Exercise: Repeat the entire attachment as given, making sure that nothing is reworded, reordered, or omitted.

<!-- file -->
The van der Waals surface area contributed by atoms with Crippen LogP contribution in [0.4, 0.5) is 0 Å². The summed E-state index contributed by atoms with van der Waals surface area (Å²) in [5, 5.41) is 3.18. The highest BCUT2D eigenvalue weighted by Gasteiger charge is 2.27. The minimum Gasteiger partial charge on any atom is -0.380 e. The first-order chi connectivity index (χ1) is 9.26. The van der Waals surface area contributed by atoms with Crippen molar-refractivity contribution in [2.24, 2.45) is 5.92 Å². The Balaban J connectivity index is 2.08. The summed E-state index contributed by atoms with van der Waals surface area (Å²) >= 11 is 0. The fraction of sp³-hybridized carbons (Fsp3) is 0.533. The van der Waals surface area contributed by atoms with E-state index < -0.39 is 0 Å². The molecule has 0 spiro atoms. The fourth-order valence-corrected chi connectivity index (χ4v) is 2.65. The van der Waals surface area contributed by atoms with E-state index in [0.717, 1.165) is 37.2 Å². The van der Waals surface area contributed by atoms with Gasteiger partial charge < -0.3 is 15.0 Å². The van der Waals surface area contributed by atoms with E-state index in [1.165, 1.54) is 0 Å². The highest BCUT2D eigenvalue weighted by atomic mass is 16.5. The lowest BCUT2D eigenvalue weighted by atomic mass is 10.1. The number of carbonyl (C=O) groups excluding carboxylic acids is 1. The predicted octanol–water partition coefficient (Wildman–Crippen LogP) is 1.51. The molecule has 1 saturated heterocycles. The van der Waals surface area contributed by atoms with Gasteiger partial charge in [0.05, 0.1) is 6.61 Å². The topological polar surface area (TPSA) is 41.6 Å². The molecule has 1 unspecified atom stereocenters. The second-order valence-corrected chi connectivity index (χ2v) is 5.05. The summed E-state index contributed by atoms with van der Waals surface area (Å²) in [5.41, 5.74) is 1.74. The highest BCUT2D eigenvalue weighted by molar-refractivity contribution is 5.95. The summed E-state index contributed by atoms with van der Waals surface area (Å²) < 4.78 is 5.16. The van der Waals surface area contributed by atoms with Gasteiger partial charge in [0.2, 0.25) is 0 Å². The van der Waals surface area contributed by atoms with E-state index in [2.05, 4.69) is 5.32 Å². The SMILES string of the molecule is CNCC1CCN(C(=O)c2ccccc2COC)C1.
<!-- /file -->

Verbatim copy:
The van der Waals surface area contributed by atoms with Crippen LogP contribution in [0.4, 0.5) is 0 Å². The summed E-state index contributed by atoms with van der Waals surface area (Å²) in [5, 5.41) is 3.18. The highest BCUT2D eigenvalue weighted by Gasteiger charge is 2.27. The minimum Gasteiger partial charge on any atom is -0.380 e. The first-order chi connectivity index (χ1) is 9.26. The van der Waals surface area contributed by atoms with Crippen molar-refractivity contribution in [2.24, 2.45) is 5.92 Å². The Balaban J connectivity index is 2.08. The summed E-state index contributed by atoms with van der Waals surface area (Å²) >= 11 is 0. The fraction of sp³-hybridized carbons (Fsp3) is 0.533. The van der Waals surface area contributed by atoms with E-state index < -0.39 is 0 Å². The molecule has 0 spiro atoms. The fourth-order valence-corrected chi connectivity index (χ4v) is 2.65. The van der Waals surface area contributed by atoms with E-state index in [0.717, 1.165) is 37.2 Å². The van der Waals surface area contributed by atoms with Gasteiger partial charge < -0.3 is 15.0 Å². The van der Waals surface area contributed by atoms with E-state index in [1.165, 1.54) is 0 Å². The highest BCUT2D eigenvalue weighted by atomic mass is 16.5. The lowest BCUT2D eigenvalue weighted by atomic mass is 10.1. The number of carbonyl (C=O) groups excluding carboxylic acids is 1. The predicted octanol–water partition coefficient (Wildman–Crippen LogP) is 1.51. The molecule has 1 saturated heterocycles. The van der Waals surface area contributed by atoms with Gasteiger partial charge in [0.05, 0.1) is 6.61 Å². The topological polar surface area (TPSA) is 41.6 Å². The molecule has 1 unspecified atom stereocenters. The second-order valence-corrected chi connectivity index (χ2v) is 5.05. The summed E-state index contributed by atoms with van der Waals surface area (Å²) in [5.41, 5.74) is 1.74. The highest BCUT2D eigenvalue weighted by molar-refractivity contribution is 5.95. The summed E-state index contributed by atoms with van der Waals surface area (Å²) < 4.78 is 5.16. The van der Waals surface area contributed by atoms with Gasteiger partial charge in [0.2, 0.25) is 0 Å². The van der Waals surface area contributed by atoms with E-state index in [2.05, 4.69) is 5.32 Å². The SMILES string of the molecule is CNCC1CCN(C(=O)c2ccccc2COC)C1.